In Google’s ongoing quest to become Facebook, we’ve seen some big-time social media misfires and plain old bad ideas (Google Buzz, anyone?). But this is Google we’re talking about, so failure at becoming the next big social media star hasn’t hurt them one bit, and the pockets are deep enough they can experiment with bad social networking until the end of time. So social media marketers, digital branders and PR junkies alike cautiously awaited this week’s arrival of Google+. The reviews of + are pretty much on point with other social media products released by Google and go something like this: “kind of sucky but, hey, it’s Google, so we’ll wait and see if gets better… and if not, we always have Facebook.”
Greg Finn of Search Engine Land said this about Google+: “All in all, this is the best social product put out by Google to date, but probably not enough to convert existing social users away from their current service.” And that, right there, is the issue. As social media marketers, we see our clients huff and puff and roll their eyes back into their heads at the mere mention of joining yet another social network. Granted, Google is so powerful that anytime it releases something social, there are the masses who queue up to hurl barbs at them before even learning about the new product. But I truly don’t think this is the case with Google+. Like Finn and several others have pointed out, the name is just bad and it doesn’t fit with the brand. Also, maybe it’s okay if Google doesn’t rule at everything. Maybe being the most powerful search engine ever is enough.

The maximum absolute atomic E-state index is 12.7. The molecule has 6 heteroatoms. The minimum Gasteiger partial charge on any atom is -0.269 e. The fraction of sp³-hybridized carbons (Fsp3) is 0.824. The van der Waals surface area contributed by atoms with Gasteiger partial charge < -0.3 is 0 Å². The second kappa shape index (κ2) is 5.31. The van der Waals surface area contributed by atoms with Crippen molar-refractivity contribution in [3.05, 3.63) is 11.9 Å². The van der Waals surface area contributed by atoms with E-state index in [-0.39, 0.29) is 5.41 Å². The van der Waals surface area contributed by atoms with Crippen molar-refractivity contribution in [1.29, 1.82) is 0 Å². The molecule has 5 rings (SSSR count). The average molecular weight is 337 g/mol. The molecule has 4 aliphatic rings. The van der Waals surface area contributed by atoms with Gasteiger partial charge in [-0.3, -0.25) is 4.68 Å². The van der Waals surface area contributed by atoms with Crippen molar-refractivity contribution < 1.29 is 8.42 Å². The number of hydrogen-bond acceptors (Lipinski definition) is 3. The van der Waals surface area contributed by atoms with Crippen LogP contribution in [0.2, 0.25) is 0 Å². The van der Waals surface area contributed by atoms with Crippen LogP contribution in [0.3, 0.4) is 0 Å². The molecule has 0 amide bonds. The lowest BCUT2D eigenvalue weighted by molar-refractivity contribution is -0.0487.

We’ll wait to give our opinions on it, though, until we get our own hands on Google+, which won’t be available to the general public for a few months. And if Google+ is a fail, we have no doubt the tech and media giant will keep searching for the right social media answer.
Colin Jones says
I agree, Google should stick with what it knows and that’s search, leave the social stuff to facebook its a different world. Maybe its time for the core business at Google to remain and let the fringe business creators work under a different company that is autonomous from each other. As a owner of simple plain information web sites its frustrating the implementation of ideas required to stay loyal to Google, e.g Google author. All this is confusing and as a old radio person the best way to loose your listeners is let the listeners program the radio station. Unfortunately Google has too many voices in its head and needs to re focus on what its good at, search, adwords and ad-sense.